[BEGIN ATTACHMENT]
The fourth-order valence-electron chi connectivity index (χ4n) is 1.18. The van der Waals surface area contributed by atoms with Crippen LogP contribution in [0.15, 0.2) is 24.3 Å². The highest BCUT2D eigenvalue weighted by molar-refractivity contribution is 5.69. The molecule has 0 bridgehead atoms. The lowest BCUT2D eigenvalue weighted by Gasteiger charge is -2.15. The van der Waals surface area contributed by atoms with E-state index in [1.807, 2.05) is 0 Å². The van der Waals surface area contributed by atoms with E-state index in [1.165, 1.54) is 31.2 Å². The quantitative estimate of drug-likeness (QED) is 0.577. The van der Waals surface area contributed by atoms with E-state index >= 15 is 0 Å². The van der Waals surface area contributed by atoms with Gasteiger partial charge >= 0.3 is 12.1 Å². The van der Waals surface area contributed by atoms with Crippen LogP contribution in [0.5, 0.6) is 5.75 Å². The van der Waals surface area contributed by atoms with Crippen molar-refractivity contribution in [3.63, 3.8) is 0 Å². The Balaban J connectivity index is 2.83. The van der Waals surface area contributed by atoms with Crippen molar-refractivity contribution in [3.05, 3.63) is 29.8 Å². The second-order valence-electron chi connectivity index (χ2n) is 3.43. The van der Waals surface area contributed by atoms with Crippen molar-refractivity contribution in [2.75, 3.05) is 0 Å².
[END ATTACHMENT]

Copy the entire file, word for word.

The fourth-order valence-electron chi connectivity index (χ4n) is 1.18. The van der Waals surface area contributed by atoms with Crippen LogP contribution in [0.15, 0.2) is 24.3 Å². The highest BCUT2D eigenvalue weighted by molar-refractivity contribution is 5.69. The molecule has 0 bridgehead atoms. The lowest BCUT2D eigenvalue weighted by Gasteiger charge is -2.15. The van der Waals surface area contributed by atoms with E-state index in [1.807, 2.05) is 0 Å². The van der Waals surface area contributed by atoms with E-state index in [1.165, 1.54) is 31.2 Å². The quantitative estimate of drug-likeness (QED) is 0.577. The van der Waals surface area contributed by atoms with E-state index >= 15 is 0 Å². The van der Waals surface area contributed by atoms with Gasteiger partial charge >= 0.3 is 12.1 Å². The van der Waals surface area contributed by atoms with Crippen LogP contribution in [0.5, 0.6) is 5.75 Å². The van der Waals surface area contributed by atoms with Crippen molar-refractivity contribution in [3.63, 3.8) is 0 Å². The Balaban J connectivity index is 2.83. The van der Waals surface area contributed by atoms with Crippen molar-refractivity contribution in [3.05, 3.63) is 29.8 Å². The second-order valence-electron chi connectivity index (χ2n) is 3.43. The van der Waals surface area contributed by atoms with Crippen molar-refractivity contribution in [2.75, 3.05) is 0 Å².